Quinnipiac has released a new poll showing that support for legalized marijuana is growing in key swing states, which could make things interesting in a number of ways. Here’s what the Q poll says:
With noticeable gender gaps, voters in Florida and Ohio back legalization of marijuana for personal use – so-called “recreational marijuana” – while Pennsylvania voters are divided, according to a Quinnipiac University Swing State Poll released today.
In each state, men support legalized marijuana for personal use more than women, the independent Quinnipiac (KWIN-uh-pe-ack) University Poll finds. The Swing State Poll focuses on Florida, Ohio and Pennsylvania because since 1960 no candidate has won the presidential race without taking at least two of these three states. By overwhelming margins, voters in each state support legalizing marijuana for medical purposes. On this question, there is no gender gap.
Also in each state, most voters say they would not use marijuana if personal use were legalized.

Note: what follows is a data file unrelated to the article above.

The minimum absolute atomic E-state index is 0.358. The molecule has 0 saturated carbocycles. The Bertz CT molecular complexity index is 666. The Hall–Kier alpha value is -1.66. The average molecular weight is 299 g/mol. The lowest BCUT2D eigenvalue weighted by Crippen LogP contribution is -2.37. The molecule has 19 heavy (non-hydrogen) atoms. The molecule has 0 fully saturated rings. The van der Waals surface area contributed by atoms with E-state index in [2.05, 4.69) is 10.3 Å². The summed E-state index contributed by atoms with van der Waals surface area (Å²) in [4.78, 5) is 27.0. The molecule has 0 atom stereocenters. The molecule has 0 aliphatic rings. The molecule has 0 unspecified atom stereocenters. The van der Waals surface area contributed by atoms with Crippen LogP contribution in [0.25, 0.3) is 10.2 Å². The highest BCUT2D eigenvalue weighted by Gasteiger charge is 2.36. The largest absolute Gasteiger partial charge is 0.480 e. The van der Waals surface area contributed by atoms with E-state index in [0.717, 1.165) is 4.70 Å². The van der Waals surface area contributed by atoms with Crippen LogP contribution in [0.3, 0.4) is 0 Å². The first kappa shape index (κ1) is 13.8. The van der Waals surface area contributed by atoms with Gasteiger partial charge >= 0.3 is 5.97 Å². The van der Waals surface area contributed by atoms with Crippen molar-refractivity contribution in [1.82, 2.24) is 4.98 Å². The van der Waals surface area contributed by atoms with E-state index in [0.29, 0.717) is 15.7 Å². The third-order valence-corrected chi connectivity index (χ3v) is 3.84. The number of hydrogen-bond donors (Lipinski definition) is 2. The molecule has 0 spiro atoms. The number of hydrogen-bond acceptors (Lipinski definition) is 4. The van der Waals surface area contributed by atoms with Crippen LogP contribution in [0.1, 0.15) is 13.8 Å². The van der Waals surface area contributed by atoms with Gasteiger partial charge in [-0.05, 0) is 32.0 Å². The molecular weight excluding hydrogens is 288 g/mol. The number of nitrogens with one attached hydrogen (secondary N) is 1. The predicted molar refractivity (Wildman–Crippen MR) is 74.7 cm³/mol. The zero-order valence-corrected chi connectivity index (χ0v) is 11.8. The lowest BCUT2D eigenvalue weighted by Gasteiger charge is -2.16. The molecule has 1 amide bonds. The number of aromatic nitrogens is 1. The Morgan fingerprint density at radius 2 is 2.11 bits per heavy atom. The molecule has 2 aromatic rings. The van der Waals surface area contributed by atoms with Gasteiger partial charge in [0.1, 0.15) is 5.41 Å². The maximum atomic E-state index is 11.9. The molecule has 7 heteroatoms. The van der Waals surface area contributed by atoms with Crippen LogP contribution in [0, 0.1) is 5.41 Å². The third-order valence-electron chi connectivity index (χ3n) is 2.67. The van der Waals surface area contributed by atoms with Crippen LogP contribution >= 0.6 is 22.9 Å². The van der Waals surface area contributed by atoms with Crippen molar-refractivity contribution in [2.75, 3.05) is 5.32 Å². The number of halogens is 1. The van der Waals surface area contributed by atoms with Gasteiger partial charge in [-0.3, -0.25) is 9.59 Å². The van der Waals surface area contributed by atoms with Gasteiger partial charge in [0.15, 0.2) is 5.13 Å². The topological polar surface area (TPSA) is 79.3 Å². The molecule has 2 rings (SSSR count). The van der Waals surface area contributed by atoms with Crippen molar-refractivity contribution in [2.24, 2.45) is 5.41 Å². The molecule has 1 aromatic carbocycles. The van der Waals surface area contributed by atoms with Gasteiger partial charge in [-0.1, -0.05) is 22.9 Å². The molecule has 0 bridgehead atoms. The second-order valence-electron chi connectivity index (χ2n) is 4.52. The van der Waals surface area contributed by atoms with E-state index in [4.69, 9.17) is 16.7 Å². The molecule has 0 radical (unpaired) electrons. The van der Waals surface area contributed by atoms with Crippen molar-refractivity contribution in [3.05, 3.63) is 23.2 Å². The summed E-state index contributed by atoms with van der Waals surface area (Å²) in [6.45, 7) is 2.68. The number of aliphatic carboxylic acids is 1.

The marijuana fight has been a very long and drawn out one, and politically speaking, it is one of the most divisive while simultaneously being one of the lowest issues on almost everyone’s list. In a world where foreign affairs are going to hell and domestic policy is once again debating gun control and abortion, legalizing marijuana put off to the side.
The reason this is so notable is because this comes from that Quinnipiac swing state poll I referenced earlier. I don’t expect legalizing marijuana to suddenly become a major movement in the next year or so, but I do expect that folks like Chris Christie, folks who are on Team Keep Marijuana Illegal, could lose some support in those states if they take a very hard line against the drug. That’s not to say [mc_name name=’Sen. Rand Paul (R-KY)’ chamber=’senate’ mcid=’P000603′ ] is going to get a huge uptick in support in Pennsylvania if he takes the strong legalization route, but it could hurt Christie.
The issue itself is probably best saved for a rainy day. We have lots of policy to get through between now and the swearing in of a Republican president in 2017, but there is no reason to think that we can’t have that talk as early as 2017. In the meantime, states can work on policies that ease penalties for possession and similar crimes in an effort to bide our time until having that debate makes sense.